In the best sense, Thomas is a kindred "lyrical compulsive", a composer who finds and exploits the vocality, the fluid seed, in any music she writes, whether it's a static wall of timbres or a Bartok-inspired swing. Her music sings. Even when it's dancing in the most bounding, jagged accents, it sounds less like a motor than a grandly symphonized scat-singer edging towards exalted breathlessness (Thomas often sings while she composes, and dances too). The last movement of Orbital Beacons, for instance, breaks in with an alarmingly urgent solo violin line, spidery and liquid, and rapidly entangles other instruments into its song. But soon enough the whole orchestra is bumping and grinding as if possessed by some mystical post-Ellington big-band. Contrary to instinct, the shift doesn't interrupt; the dance doesn't seem like a distraction from the lyrical beginning. It feels more like a shape-shift — as if the lyrical line, under enough pressure, hardened into blocks of rhythm with precise edges and corners. But inside the dance one still hears the song, like the water caught in an ice-block.

In fact, one almost wants to imagine that Thomas's music harbors a single lyrical thread, always coursing, spinning and spinning under different grades of pressure, softness, and fineness. And amidst all the various textures and thicknesses, one might discern three distinct lyrical "modes." The first, and rarest mode: the line unfolds in slow and facile sweeps, as if it had all the time and solitude in the world; these moments, like the remarkable lullaby from Murmurs in the Mists of Memory, the interlude from Divine Daylight, or the second of the chorale Love Songs, confront the listener with an astonishing intimacy, as if one were peering in on the most private mental time, open and unguardedly honest. The second lyrical mode is perhaps Thomas's most native musical state, that scene described above in Ritual Incantation; it is "lyricism under pressure", caught in a game of collisions and evasions, of fertile imbalance. In this mode the music becomes extremely elastic, speeding up and slowing down, sustaining puncture and stretch, condensation and evaporation; it is sometimes playful, sometimes desperate, but it's clear, in Thomas's words, that "something big [is] at stake." The last mode is well-captured by that moment in Orbital Beacons when soft song tumbles into hard dance. But its also defines that thrilling moment in Prayer Bells when a charging Mahlerian line transmogrifies into a wild gallop, and voice toughens into brass and bell.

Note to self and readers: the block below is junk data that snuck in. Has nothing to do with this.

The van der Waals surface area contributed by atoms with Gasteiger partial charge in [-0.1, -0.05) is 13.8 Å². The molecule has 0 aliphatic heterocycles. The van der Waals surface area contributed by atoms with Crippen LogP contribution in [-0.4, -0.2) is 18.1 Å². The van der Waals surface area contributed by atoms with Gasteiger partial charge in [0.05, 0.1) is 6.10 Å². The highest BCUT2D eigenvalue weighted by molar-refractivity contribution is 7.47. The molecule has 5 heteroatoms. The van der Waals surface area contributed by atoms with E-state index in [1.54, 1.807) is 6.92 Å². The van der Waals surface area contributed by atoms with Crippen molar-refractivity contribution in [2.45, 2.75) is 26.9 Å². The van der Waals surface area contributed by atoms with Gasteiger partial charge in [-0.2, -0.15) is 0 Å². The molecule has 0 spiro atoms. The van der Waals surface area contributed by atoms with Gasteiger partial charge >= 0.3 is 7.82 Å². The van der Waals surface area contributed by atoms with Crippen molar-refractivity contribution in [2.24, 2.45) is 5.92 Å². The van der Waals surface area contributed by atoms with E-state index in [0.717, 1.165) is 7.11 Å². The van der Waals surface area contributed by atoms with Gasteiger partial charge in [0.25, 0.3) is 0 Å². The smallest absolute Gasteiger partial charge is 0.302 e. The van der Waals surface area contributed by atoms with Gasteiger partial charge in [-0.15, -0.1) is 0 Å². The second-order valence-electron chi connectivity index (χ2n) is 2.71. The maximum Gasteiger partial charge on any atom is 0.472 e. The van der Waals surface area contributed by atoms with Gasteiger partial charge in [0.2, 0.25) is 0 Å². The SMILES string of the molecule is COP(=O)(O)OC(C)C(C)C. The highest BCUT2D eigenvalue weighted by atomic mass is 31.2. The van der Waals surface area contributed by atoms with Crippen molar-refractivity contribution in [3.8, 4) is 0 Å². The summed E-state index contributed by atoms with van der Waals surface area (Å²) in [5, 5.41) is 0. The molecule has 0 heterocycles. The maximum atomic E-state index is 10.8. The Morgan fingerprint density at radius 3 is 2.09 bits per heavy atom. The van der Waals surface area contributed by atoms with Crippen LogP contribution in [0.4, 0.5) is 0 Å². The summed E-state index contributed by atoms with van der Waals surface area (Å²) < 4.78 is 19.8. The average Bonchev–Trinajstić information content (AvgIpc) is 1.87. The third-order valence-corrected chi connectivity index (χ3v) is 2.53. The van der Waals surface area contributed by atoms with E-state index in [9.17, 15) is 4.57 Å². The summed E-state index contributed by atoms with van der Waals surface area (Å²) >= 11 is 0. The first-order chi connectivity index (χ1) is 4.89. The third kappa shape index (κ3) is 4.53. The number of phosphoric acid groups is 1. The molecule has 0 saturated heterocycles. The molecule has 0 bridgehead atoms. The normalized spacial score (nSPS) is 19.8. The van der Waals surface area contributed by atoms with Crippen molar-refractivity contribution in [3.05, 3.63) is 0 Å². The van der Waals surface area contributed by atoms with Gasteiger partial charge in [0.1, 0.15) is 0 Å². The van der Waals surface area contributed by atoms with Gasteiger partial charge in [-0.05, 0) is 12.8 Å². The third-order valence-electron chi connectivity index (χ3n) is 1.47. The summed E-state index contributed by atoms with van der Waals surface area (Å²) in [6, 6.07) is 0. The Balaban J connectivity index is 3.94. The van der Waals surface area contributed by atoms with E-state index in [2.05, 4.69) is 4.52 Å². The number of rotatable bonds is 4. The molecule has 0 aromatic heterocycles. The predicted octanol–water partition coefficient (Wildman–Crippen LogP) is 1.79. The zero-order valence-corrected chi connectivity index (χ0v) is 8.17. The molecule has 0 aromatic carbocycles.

Thomas's most inspired scores tend to run the lyrical gamut; making opulent show of their composer's agility in veering from swimming to singing to dancing. The orchestral masterpiece ...words of the sea... (1996) exhibits great range in this regard, each of its four movements inhabiting an entirely different world of movement. The second movement is dark, low and skinless; it is ideal "second mode" lyricism, denuded into its tragic strain. The third movement blazes by in sharp, almost brutal accents, like an anarchic force bound within the tightest rhythmic cadences. But the last movement opens into a endless pool or vista; here Thomas's lyrical line returns to its "first mode", indeed almost halt into a pure harmonic state, a return to music's amniotic fluid. The work's first movement manages a tour-de-force of quick transformations: it opens with a searing melody on oboe and piccolo trumpet, quickly inflaming other instruments into action; in seconds the music has catalyzed into a dervish-like dance, and soon it suffers another state-change, into a gargantuan dialogue between pulsing brass and bolting interjections from the rest of the orchestra. One thinks of Debussy's "Dialogue between the wind and the sea" from La Mer; but here depiction has inverted into rawer action, "impressionism" into "expressionism." The tactility, the sheer torque and arch of these brass chords astounds. They writhe and flip, and in their urgency, their state of emergency, they don't have time to become "pictures" or "ideas"; they're incendiary events, caught in snapshot while exiting the frame of the imagination.


In a way, the bell is the perfect compliment to Thomas's "compulsive lyricism"; it is the other side of the voice in almost all ways, and it's a credit to the scope of Thomas's vision that she integrates such antinomies so fully. The voice grows and wants only to grow, to unfurl and encroach; the bell, on the other hand, is a fading sound, always in a state of graceful decay from its initial stroke. The voice sings, the bell signals; the voice offers cohesion, but bell offers the incisive blow. If Thomas's lyrical impulse is her will made into music, the bell-sound offers her music what Nietzsche called "will punctuations" — crucial breaks in the flow, out of which new sounds grow and old ones die.

Thomas's tonal language seems to take the tintinnabulary as its reservoir of melodies and harmonies. So many lines unfold in overlapping thirds and sixths, skewing and bisecting themselves between major and minor intervals. Dissonance is ubiquitous in Thomas's music, but it is more frequently the dissonance of natural pealing than the dissonance of human pain. The tritone often sounds as a major symbolic event, a vital structural node or point of arrival — but Thomas doesn't push the tritone a danger-sign, another diabolus-in-musica; rather, she seems to exploit it for its sheer luminescence, that instability which makes the tritone so radioactive. And the composer's signature melodic gesture, the semi-tone apoggiatura, seems to wrest away the carillon's interference tones and sequence them into a singing line of pitches. At the same time, these inflections carry a certain maritime memory; perhaps they've internalized Benjamin Britten's famous evocations of coastal dawns in Peter Grimes. Chords, when they sound against unfolding melodic lines, almost always transcend "accompaniment" function; instead, with their effervescent gleam, they peal, or toll, or chime, serving as a literal "bell" for the singing line.